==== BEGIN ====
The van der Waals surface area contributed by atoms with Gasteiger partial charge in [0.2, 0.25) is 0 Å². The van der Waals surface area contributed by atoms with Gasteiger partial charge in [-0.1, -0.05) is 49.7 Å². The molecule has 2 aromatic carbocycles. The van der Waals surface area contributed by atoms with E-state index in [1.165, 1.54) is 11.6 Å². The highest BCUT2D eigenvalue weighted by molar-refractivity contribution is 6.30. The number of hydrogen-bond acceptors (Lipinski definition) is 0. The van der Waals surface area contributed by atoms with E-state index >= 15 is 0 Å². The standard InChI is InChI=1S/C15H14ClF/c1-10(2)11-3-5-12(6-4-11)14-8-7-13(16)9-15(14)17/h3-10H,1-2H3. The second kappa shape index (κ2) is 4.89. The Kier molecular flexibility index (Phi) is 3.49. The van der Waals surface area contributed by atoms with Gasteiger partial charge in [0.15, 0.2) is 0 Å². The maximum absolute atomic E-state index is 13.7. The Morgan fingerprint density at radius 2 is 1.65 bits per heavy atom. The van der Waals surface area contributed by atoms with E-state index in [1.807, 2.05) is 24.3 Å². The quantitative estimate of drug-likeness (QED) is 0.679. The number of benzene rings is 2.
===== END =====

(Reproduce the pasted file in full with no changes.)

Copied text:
The van der Waals surface area contributed by atoms with Gasteiger partial charge in [0.2, 0.25) is 0 Å². The van der Waals surface area contributed by atoms with Gasteiger partial charge in [-0.1, -0.05) is 49.7 Å². The molecule has 2 aromatic carbocycles. The van der Waals surface area contributed by atoms with E-state index in [1.165, 1.54) is 11.6 Å². The highest BCUT2D eigenvalue weighted by molar-refractivity contribution is 6.30. The number of hydrogen-bond acceptors (Lipinski definition) is 0. The van der Waals surface area contributed by atoms with E-state index >= 15 is 0 Å². The standard InChI is InChI=1S/C15H14ClF/c1-10(2)11-3-5-12(6-4-11)14-8-7-13(16)9-15(14)17/h3-10H,1-2H3. The second kappa shape index (κ2) is 4.89. The Kier molecular flexibility index (Phi) is 3.49. The van der Waals surface area contributed by atoms with Gasteiger partial charge in [0.15, 0.2) is 0 Å². The maximum absolute atomic E-state index is 13.7. The Morgan fingerprint density at radius 2 is 1.65 bits per heavy atom. The van der Waals surface area contributed by atoms with E-state index in [1.807, 2.05) is 24.3 Å². The quantitative estimate of drug-likeness (QED) is 0.679. The number of benzene rings is 2.